Originally Posted by Wassercrats
I was thinking that the base value that gets masked when using umask in Perl is always 777.
Pretty near every UNIX program that I have seen (or written) all default to using 0666 for files and 0777 for directories. The reason being that setting the execute bit on any file automatically turns it into a script which, by default, would get interpreted by /bin/sh if it was ever executed. This can lead to all kinds of nasty effects.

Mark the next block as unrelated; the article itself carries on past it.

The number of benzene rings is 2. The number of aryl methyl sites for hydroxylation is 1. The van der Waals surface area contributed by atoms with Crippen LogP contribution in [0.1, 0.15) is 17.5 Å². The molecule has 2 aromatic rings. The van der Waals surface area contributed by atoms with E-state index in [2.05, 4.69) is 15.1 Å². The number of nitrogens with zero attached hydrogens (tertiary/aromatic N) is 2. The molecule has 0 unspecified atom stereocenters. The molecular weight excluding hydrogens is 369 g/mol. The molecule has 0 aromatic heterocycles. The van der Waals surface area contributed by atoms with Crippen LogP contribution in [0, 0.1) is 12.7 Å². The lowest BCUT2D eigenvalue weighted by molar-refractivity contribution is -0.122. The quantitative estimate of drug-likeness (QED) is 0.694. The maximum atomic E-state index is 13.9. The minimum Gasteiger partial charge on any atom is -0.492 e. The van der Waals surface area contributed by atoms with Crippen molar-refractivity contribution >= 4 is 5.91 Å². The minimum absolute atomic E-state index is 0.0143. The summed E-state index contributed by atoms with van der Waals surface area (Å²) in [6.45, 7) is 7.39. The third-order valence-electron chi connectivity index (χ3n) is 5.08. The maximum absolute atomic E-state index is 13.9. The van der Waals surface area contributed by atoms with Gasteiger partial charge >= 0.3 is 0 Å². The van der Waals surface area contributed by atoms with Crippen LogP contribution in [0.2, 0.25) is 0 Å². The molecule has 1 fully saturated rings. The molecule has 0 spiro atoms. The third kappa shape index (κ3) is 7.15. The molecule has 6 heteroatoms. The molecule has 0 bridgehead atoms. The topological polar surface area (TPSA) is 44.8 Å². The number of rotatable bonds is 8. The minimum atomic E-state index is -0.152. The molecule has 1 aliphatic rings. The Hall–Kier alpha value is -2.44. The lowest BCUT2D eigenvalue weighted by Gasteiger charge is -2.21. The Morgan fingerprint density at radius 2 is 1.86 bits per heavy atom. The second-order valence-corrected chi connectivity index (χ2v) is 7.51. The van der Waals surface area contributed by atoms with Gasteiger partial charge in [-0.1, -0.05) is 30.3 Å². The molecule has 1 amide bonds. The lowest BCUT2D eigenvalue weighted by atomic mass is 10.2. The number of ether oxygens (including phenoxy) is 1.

If you really want to create an executable file, you have three choices:
1. use chmod after creating the file,
2. use sysopen, which is a somewhat more obscure interface, or
3. use fchmod on the open file handle.
I have searched, but haven't figured out how to get fchmod to work in Perl, unfortunately.